"A friend who is a teacher says, ‘Reading is the new civil right.' A child who can read is a child
who can dream about the future...and make that dream come true."
~Laura Bush, Early Childhood Cognitive Summit, 2002
Reading is a life-long skill that is necessary for success in our society and yet many students with and without disabilities have difficulty learning to read. Recently, tremendous attention and research have been devoted toward finding out what works in teaching children to read. The National Reading Panel has found that effective reading instruction focused on developing skills in these five areas: phonemic awareness, phonics, vocabulary, comprehension and oral reading (or fluency). These five areas are now known as the 5 Building Blocks of Reading.
The Five Building Blocks of Teaching Children to Read
Learning to read doesn't just happen at school. Early literacy skills begin at home and continue to grow and develop as a child progresses through school. Reading research tells us that there are five building blocks for teaching children to read. These are identified in both the No Child Left Behind Act and the 2004 reauthorization of the Individuals with Disabilities Education Improvement Act (IDEA 2004).
- Phonemic Awareness: the ability to hear, identify, and manipulate the individual sounds or phonemes in spoken words
- Phonics: the understanding that there is a predictable relationship between phonemes (the sounds of spoken language) and graphemes (the letters and spellings that represent those sounds in written language)
Fluency: the word for being able to read quickly and accurately
Fluent readers recognize words automatically.
- Comprehension: understanding what we read
- Vocabulary: the name for the words we must know in order to listen, speak, read, and write effectively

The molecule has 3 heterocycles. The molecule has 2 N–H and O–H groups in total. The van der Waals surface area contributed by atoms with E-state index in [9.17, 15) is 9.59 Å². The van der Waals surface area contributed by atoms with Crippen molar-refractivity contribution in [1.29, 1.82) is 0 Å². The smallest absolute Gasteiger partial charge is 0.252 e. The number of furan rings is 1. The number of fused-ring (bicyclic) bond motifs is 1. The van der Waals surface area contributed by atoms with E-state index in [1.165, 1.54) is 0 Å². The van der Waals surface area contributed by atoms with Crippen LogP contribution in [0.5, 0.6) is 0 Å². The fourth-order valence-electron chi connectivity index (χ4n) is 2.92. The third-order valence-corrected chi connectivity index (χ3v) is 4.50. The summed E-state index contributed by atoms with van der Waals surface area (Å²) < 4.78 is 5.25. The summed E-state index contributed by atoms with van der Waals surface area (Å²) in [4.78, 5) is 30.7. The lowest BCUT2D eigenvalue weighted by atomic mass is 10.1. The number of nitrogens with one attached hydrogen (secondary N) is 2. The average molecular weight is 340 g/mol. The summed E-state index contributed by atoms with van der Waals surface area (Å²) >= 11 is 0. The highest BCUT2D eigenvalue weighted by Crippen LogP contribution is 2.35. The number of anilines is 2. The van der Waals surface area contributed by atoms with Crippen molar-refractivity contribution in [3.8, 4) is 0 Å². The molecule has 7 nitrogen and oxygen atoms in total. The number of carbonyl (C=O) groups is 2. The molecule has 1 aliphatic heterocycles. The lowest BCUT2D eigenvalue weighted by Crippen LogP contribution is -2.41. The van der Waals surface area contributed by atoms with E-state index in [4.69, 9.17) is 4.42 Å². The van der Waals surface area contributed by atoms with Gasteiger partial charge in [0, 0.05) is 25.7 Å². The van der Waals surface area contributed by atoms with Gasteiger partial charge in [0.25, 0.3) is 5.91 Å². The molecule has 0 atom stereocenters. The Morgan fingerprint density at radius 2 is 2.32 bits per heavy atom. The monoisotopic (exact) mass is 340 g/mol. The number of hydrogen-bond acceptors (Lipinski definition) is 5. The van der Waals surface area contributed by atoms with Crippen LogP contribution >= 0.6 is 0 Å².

*Research shows that it takes mastery of all five areas to read effectively. Knowledge of letter-sound
relationships and comprehension go hand-in-hand. If children can sound out the words, but don't understand
what they are reading, they're not really reading.
For more information, read "Put Reading First (Kindergarten Through Grade 3) The Research Building Blocks for Teaching Children to Read"
National Institute for Literacy Resources
National Institute for Literacy offers the Shining Stars series. As your child's first teacher, these booklets offer ideas on how to help your child get ready and learn to read.
- Toddlers Get Ready to Read
- Preschoolers Get Ready to Read
- Kindergartners Learn to Read
- First Graders Learn to Read
- Second and Third Graders Learn to Read
- Literacy Begins at Home, Teach Them to Read - developmental checklists for parents of activities and ideas to help children learn to read.
- A Child Becomes a Reader: Proven Ideas from Research for Parents - Birth through Preschool - research and ideas for helping your preschool child learn to read
- What Content-Area Teachers Should Know About Adolescent Literacy
How to Read Your Child's Reading Scores
Teachers use a leveling system to determine your child's reading score. Learn about the three major leveling systems and how to understand the meaning behind the scores.
Is your child a G or an L? A 13 or a 24? As a second grader, is a DRA 32 a good reading score?
In most schools, and especially around report card time, kids come home with reports that detail a child's